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March 9th, 2011

Holy Land, Holy People

Holy Land Holy People

The Land becomes holy because the Holy One stepped in the Land.

As strange as it may seem, the expression “the Holy Land” occurs only once in the Hebrew Bible (Zech. 2:16), twice in the deuterocanonical books (Wis. 12:3; 2 Macc. 1:7), and not in the New Testament. Today this expression is a most convenient one when referring to the territory of the ancient Israelite kingdoms and the locus of Jesus’ life and ministry.

Referring to this geographical space as “the Holy Land” avoids the complications that arise with two names that have contemporary political overtones: Israel and Palestine. Still, what do we mean when we use the expression “the holy Land”? A good place to begin in developing an answer to that question is with Zechariah, the prophet who coined the phrase.

Though Zechariah was responsible for the expression “the Holy Land,” an almost identical phrase occurs in Exodus 3:5. When Moses approaches the burning bush, God instructs him, “Come no nearer! Remove the sandals from your feet, for the place where you stand is “holy ground.” (The difference between the two expressions in Hebrew is a matter of a single letter).

The story of the burning bush assumes that God’s holiness is transmitted to the ground surrounding the spot where Moses experiences God’s presence. The ground is called “holy” because God is there. Perhaps Zechariah had this story in mind when he called the land of Israel “holy.”

In 70 A.D. the Romans conquered Israel and destroyed the Holy Temple and changed the name Israel to Palestine. The word Palestine comes from the word Philistines who were a nomadic tribe from Southern and Central Europe.

Zechariah’s prophetic ministry took place during a very difficult time for Jerusalem. Many of its people had returned from exile in Babylon several years earlier, but they were still disheartened, believing that God was not concerned with them or their problems. While many people rebuilt their homes, the city’s walls were still in ruins and – what was worse – the reconstruction of the temple all but ceased because of the economic and political problems of Jerusalem’s small population.

Two prophets, Haggai and Zechariah, were able to lift the people’s spirits. The Jerusalemites took up work on the temple again and looked forward to a better future. Certainly part of Zechariah’s success was his way with words.

“See, I am coming to dwell among you says the Lord. Many nations shall join themselves to the Lord on that day, and they shall be his people, and He will dwell among you, and you shall know that the Lord of hosts has sent me to you. The Lord will possess Judah as his portion of the holy land, and he will again choose Jerusalem” (Zech. 2:14-16).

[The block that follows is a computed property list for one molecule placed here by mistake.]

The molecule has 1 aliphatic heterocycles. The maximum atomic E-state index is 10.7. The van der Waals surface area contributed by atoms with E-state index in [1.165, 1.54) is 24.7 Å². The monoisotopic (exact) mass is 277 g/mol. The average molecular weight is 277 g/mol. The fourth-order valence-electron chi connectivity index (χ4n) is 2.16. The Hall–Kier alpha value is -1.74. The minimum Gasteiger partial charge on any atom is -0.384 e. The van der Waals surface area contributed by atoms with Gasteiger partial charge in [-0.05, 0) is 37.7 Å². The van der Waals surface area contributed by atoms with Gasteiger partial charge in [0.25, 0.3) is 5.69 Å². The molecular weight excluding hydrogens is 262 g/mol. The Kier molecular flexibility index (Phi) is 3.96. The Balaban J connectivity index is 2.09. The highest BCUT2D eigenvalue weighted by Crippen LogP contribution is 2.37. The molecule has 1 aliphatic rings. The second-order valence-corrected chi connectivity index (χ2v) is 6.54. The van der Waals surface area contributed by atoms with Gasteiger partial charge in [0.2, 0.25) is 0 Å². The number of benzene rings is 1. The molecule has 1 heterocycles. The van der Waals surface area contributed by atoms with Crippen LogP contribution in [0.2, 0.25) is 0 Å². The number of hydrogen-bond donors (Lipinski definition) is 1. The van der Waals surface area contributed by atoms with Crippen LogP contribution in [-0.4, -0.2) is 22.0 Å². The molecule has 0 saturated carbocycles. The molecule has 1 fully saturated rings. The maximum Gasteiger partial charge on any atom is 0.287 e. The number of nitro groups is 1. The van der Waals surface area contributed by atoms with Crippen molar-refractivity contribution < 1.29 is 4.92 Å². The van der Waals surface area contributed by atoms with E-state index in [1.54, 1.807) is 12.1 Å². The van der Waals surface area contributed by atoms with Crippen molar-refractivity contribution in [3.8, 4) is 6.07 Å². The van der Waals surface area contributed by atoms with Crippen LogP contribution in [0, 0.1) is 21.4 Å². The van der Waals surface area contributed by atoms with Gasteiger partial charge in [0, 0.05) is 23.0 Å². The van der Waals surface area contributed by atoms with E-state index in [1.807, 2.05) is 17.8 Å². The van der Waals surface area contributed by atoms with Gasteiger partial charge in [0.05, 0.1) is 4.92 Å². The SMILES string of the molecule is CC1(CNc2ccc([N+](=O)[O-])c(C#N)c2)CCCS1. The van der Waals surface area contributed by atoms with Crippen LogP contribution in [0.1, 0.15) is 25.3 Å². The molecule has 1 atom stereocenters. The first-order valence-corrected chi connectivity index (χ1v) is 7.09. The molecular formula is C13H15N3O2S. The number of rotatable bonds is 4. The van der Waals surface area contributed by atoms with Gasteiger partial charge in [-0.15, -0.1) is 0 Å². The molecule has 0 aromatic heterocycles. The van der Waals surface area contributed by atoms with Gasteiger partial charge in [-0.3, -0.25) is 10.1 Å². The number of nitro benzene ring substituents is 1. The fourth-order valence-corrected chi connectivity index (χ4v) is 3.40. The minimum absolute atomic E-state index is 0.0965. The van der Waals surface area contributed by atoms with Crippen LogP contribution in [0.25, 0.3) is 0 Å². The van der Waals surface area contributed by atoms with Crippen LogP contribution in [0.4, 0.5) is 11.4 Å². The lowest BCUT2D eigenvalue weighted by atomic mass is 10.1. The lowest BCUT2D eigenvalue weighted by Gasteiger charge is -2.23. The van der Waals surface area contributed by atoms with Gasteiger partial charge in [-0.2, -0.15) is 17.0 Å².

Zechariah had his choice of two Hebrew words for “land”. He chose adama to its synonym rets, which has political and social connotations. The prophet wanted the people of Jerusalem to know that the very soil they walked on was holy because God chose to dwell with them in their city and that holiness was extending out to the rest of Judah from Jerusalem. The effect of the prophet’s words was electrifying. The people of Jerusalem enthusiastically took up the project of reconstructing the temple.

Within the space of four years, work on the temple was complete. Though the structure was not as magnificent as Solomon’s temple, divine services could be resumed. Just as important, the building itself was a visible, tangible proof of God’s presence in their land and in their lives.

Though the expression “the Holy Land” occurs only this once in the (Tanach) Hebrew Bible, the idea of a holy land became very important in both early Judaism and early Christianity. Both Jews and Christians expressed their belief in the holiness of the land in concrete and specific ways. For example, the catacombs found at Beth Shearim, not far from Jerusalem, show that from the Late Roman through the Byzantine periods (3rd – 7th centuries AD), Jews who lived outside of Palestine wished to be buried in “the holy land” so they arranged to have their remains sent to Beth Shearim to await the resurrection of the dead.

Christians built churches to commemorate events in Jesus’ life and made pilgrimages to “the Holy Land.” All this happened because Zechariah wanted his dispirited contemporaries to believe that they walked on soil made sacred by the presence of God in Jerusalem – that they lived in “the Holy Land”.

People who come to “the Holy Land” and only visit shrines or historical sites do not experience the totality of this land’s holiness. No pilgrimage is complete unless pilgrims come away with a greater knowledge and appreciation of the living religion of “the Holy Land” : Pilgrims ought to listen to learn from the people who welcome them to “the Holy Land,” who opens its shrines and historical sites to them, who serve them in many ways while they are on pilgrimage.

The prophet Zechariah coined the phrase “the holy land”. He did so to encourage the people who no longer believed that God was concerned for them – that God had abandoned them – that God was absent. The prophet wanted his people to recognize that the very soil, which provided their food, on which they built their homes, on which they walked every day, was literally charged with the presence of God. How could they go about even the most mundane of their daily activities without recognizing the real presence of God among them?